The outsider

While one person dabbles in drugs with few ill-effects, another will become a chronic addict. What's the difference?

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Opiate allure: most of us use drugs and alcohol to some extent, and it is a slippery slope from socially sanctioned use to addiction. Photo by HG/Magnum

Opiate allure: most of us use drugs and alcohol to some extent, and it is a slippery slope from socially sanctioned use to addiction. Photo by HG/Magnum

Hanna Pickard is a philosopher of mind at the Oxford Centre for Neuroethics, and a therapist at the Oxfordshire Complex Needs Service.

Sarah started using heroin when she was 16, and soon after that she left home to live with her dealer. Heroin was one of the ways he had power over her. He was older than her, and often unfaithful. Over the three years that they were together, they frequently fought, sometimes violently. She would end up staying with friends or on the streets. She would steal to get money for heroin until he convinced her to return, partially through the promise of more drugs. Eventually she was arrested for shoplifting and sent to prison. Her boyfriend ended the relationship while she was in custody. In response, Sarah cut her wrists. It began a lasting pattern of self-harm through cutting.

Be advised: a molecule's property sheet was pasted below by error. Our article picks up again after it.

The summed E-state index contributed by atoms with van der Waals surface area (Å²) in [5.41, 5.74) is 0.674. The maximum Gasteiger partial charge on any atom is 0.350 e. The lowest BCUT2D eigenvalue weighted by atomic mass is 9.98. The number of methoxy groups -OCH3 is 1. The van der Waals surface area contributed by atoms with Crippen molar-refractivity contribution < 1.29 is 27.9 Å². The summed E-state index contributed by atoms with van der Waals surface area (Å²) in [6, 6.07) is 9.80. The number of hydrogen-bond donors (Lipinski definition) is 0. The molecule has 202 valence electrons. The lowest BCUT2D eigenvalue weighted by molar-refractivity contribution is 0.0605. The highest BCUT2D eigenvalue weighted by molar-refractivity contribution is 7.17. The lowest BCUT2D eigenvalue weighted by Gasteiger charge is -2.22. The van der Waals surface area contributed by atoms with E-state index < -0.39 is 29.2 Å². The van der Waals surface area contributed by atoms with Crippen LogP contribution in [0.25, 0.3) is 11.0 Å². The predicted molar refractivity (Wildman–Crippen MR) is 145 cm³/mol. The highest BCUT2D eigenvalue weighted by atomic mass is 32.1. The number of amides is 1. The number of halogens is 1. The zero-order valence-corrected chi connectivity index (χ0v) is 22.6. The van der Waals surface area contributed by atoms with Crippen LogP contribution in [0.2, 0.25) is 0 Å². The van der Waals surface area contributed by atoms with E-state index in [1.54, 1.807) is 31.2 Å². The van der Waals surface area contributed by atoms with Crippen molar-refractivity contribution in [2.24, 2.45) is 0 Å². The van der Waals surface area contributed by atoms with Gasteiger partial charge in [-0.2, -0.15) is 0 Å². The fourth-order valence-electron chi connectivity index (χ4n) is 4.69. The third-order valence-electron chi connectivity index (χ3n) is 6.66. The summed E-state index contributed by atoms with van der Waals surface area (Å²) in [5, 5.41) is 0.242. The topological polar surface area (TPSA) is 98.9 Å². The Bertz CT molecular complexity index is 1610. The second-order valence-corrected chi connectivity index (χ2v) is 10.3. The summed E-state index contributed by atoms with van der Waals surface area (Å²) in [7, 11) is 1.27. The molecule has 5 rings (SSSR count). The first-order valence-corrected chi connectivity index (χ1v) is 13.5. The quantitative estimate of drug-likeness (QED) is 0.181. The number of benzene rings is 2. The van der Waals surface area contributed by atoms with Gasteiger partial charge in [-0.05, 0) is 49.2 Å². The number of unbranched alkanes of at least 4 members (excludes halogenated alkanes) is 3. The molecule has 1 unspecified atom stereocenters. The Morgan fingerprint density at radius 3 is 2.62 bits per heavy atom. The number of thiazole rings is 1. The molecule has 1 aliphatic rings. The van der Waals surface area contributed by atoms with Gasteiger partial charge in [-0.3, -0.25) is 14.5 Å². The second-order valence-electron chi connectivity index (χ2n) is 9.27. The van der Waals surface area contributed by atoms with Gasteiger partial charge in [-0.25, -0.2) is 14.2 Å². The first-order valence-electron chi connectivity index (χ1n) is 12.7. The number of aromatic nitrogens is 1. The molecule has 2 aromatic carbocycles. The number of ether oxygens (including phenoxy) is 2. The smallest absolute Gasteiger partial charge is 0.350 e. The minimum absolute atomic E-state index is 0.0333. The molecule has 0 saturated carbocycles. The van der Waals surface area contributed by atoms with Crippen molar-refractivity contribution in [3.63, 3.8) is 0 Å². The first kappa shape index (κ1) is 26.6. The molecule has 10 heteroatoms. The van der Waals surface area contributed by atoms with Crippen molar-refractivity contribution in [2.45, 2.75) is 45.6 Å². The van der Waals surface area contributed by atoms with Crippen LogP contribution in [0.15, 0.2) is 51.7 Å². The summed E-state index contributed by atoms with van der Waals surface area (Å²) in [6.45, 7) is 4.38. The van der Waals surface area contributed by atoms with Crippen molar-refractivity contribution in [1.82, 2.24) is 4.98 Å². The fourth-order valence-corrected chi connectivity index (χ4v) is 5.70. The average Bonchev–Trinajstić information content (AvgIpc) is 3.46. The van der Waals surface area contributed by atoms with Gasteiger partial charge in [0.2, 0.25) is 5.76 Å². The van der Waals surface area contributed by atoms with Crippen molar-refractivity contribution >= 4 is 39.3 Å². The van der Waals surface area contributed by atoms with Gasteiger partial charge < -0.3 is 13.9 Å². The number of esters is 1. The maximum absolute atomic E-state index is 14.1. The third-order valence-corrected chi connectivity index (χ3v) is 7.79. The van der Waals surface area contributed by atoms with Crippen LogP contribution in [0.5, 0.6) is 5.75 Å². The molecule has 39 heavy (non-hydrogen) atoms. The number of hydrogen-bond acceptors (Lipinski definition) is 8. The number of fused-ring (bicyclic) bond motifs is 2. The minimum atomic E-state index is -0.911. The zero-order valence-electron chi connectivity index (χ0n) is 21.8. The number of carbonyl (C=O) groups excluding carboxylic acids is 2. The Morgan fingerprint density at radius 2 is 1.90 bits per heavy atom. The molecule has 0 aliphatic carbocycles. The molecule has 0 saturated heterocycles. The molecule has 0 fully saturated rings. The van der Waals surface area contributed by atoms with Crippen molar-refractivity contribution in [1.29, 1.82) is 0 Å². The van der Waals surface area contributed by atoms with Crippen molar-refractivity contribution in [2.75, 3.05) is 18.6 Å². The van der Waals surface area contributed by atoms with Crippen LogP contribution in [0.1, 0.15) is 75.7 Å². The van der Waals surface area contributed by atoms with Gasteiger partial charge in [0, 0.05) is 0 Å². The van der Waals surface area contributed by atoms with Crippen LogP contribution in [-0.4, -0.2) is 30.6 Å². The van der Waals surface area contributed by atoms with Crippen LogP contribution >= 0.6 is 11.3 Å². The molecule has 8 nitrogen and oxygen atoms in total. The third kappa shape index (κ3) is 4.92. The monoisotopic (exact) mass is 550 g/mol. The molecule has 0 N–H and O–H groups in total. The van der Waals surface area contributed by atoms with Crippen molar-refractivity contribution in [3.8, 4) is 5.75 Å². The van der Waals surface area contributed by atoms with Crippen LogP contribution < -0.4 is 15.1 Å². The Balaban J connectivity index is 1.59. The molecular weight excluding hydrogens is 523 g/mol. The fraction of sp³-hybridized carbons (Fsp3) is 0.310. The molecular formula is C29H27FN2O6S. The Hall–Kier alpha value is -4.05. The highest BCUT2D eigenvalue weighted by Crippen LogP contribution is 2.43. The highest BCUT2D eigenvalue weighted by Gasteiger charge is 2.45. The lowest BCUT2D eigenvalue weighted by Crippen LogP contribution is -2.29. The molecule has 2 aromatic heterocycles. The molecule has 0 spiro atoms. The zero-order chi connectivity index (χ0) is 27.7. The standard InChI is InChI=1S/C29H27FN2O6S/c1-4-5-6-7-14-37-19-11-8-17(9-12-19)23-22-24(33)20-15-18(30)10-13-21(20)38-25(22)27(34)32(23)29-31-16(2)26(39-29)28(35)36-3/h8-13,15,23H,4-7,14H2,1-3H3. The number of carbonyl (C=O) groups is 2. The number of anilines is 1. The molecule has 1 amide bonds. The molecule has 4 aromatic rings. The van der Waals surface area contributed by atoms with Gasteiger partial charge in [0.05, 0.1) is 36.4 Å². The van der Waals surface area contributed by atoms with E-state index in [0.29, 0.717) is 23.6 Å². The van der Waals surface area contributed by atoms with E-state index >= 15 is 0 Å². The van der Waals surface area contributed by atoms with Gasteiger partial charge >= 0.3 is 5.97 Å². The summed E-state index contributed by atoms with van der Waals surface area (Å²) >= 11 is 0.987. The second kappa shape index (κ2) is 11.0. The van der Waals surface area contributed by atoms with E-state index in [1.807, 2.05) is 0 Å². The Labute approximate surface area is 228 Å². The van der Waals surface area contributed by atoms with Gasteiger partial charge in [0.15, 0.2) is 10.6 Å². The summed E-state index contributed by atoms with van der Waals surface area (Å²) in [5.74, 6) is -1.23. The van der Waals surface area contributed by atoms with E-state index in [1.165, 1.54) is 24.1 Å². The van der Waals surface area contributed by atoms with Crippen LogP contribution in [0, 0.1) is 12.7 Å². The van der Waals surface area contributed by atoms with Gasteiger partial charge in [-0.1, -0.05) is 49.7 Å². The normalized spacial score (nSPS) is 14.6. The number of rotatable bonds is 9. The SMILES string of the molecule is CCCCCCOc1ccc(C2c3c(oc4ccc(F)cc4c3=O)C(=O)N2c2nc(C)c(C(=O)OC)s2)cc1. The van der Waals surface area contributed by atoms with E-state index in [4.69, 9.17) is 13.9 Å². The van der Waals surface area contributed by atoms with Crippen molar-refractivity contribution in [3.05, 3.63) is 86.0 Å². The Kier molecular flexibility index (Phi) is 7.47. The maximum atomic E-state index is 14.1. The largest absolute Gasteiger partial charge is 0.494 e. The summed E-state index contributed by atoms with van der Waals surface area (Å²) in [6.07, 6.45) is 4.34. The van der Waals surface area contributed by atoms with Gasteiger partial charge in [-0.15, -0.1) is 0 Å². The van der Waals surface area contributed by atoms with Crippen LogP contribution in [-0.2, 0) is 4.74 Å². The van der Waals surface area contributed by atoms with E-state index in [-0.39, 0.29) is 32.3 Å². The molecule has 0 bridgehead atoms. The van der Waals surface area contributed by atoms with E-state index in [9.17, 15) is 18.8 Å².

Sarah received treatment for her addiction in prison, and had frequent contact with mental health professionals, but she has never successfully gone without heroin for more than a few days, despite repeated efforts. She funds her habit through state benefits, loans from her mother, and theft. Her father died when she was three. Her mother raised her on her own, working two jobs to make ends meet. Her mother was and is her only stable source of support. Sarah hates herself deeply.

This is a fictional case study, based on the real addicts I come across in my work. But when you picture Sarah, who do you see? One person might imagine a violent and depraved young woman, who has chosen to live on the edge of society and is responsible for her drug use and crimes. Another will see a suffering soul, someone who can’t control her desire for heroin and can’t be held responsible for the harm she perpetrates on herself or others. Of course, both images of addiction are stereotypes that a moment’s reflection should dispel. They polarise and capture our collective imagination. In reality they stop us from facing hard truths about why people become addicts.

I am a philosopher and I am also a therapist within the National Health System in the UK, and I often see patients like Sarah. They suffer from a range of related conditions, not only addictions but also anxiety, mood and personality disorders. Before I started working clinically, I had known people who had ‘problems’ with drugs and alcohol, and come across popular stereotypes of addicts in books and films. I didn’t know how to break the hold of these opposing images of addiction: the addict as perpetrator or as victim.